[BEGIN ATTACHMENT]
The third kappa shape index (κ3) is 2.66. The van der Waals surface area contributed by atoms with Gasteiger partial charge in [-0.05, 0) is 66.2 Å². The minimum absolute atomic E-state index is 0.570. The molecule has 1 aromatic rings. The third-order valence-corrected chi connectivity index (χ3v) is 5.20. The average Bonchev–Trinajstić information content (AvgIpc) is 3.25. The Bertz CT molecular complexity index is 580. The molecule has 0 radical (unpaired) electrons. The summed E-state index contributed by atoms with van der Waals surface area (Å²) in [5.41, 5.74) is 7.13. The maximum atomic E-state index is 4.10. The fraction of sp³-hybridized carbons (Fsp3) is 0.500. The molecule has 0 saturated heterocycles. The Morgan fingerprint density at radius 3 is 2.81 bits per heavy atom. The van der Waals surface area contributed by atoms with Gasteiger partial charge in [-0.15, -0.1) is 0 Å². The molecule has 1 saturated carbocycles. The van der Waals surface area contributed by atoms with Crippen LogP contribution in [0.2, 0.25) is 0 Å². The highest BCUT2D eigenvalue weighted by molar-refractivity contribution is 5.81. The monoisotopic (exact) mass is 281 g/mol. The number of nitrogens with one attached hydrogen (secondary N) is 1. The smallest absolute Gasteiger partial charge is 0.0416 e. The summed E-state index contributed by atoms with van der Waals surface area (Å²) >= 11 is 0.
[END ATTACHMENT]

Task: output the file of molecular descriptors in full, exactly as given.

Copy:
The third kappa shape index (κ3) is 2.66. The van der Waals surface area contributed by atoms with Gasteiger partial charge in [-0.05, 0) is 66.2 Å². The minimum absolute atomic E-state index is 0.570. The molecule has 1 aromatic rings. The third-order valence-corrected chi connectivity index (χ3v) is 5.20. The average Bonchev–Trinajstić information content (AvgIpc) is 3.25. The Bertz CT molecular complexity index is 580. The molecule has 0 radical (unpaired) electrons. The summed E-state index contributed by atoms with van der Waals surface area (Å²) in [5.41, 5.74) is 7.13. The maximum atomic E-state index is 4.10. The fraction of sp³-hybridized carbons (Fsp3) is 0.500. The molecule has 0 saturated heterocycles. The Morgan fingerprint density at radius 3 is 2.81 bits per heavy atom. The van der Waals surface area contributed by atoms with Gasteiger partial charge in [-0.15, -0.1) is 0 Å². The molecule has 1 saturated carbocycles. The van der Waals surface area contributed by atoms with Crippen LogP contribution in [0.2, 0.25) is 0 Å². The highest BCUT2D eigenvalue weighted by molar-refractivity contribution is 5.81. The monoisotopic (exact) mass is 281 g/mol. The number of nitrogens with one attached hydrogen (secondary N) is 1. The smallest absolute Gasteiger partial charge is 0.0416 e. The summed E-state index contributed by atoms with van der Waals surface area (Å²) >= 11 is 0.